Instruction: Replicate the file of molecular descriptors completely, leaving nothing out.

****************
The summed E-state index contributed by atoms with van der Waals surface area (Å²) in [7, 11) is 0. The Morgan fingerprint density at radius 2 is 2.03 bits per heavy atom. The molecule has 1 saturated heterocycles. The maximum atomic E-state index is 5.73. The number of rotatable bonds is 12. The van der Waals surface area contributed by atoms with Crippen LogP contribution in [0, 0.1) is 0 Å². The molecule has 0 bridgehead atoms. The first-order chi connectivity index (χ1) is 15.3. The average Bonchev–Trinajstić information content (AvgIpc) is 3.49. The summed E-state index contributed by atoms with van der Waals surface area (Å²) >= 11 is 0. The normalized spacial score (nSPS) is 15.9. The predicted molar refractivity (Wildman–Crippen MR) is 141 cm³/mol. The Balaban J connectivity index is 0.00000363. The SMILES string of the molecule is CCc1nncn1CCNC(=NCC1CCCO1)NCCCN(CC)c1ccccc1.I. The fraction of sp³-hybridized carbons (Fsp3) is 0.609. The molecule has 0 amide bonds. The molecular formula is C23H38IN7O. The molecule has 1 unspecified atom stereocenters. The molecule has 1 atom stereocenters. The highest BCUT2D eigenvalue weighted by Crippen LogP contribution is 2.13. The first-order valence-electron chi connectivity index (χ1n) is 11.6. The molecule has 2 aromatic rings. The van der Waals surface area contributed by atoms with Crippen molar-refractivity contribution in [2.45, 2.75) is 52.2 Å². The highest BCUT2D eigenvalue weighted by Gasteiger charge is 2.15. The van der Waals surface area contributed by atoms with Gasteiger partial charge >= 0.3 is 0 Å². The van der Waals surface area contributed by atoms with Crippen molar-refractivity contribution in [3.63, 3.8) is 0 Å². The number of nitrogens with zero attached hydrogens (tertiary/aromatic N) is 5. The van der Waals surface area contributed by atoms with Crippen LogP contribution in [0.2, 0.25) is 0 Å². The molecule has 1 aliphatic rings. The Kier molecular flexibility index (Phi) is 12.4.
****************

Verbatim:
The summed E-state index contributed by atoms with van der Waals surface area (Å²) in [7, 11) is 0. The Morgan fingerprint density at radius 2 is 2.03 bits per heavy atom. The molecule has 1 saturated heterocycles. The maximum atomic E-state index is 5.73. The number of rotatable bonds is 12. The van der Waals surface area contributed by atoms with Crippen LogP contribution in [0, 0.1) is 0 Å². The molecule has 0 bridgehead atoms. The first-order chi connectivity index (χ1) is 15.3. The average Bonchev–Trinajstić information content (AvgIpc) is 3.49. The summed E-state index contributed by atoms with van der Waals surface area (Å²) >= 11 is 0. The normalized spacial score (nSPS) is 15.9. The predicted molar refractivity (Wildman–Crippen MR) is 141 cm³/mol. The Balaban J connectivity index is 0.00000363. The SMILES string of the molecule is CCc1nncn1CCNC(=NCC1CCCO1)NCCCN(CC)c1ccccc1.I. The fraction of sp³-hybridized carbons (Fsp3) is 0.609. The molecule has 0 amide bonds. The molecular formula is C23H38IN7O. The molecule has 1 unspecified atom stereocenters. The molecule has 1 atom stereocenters. The highest BCUT2D eigenvalue weighted by Crippen LogP contribution is 2.13. The first-order valence-electron chi connectivity index (χ1n) is 11.6. The molecule has 2 aromatic rings. The van der Waals surface area contributed by atoms with Crippen molar-refractivity contribution in [2.45, 2.75) is 52.2 Å². The highest BCUT2D eigenvalue weighted by Gasteiger charge is 2.15. The van der Waals surface area contributed by atoms with Gasteiger partial charge >= 0.3 is 0 Å². The van der Waals surface area contributed by atoms with Crippen molar-refractivity contribution in [3.63, 3.8) is 0 Å². The number of nitrogens with zero attached hydrogens (tertiary/aromatic N) is 5. The van der Waals surface area contributed by atoms with Crippen LogP contribution in [0.2, 0.25) is 0 Å². The molecule has 1 aliphatic rings. The Kier molecular flexibility index (Phi) is 12.4.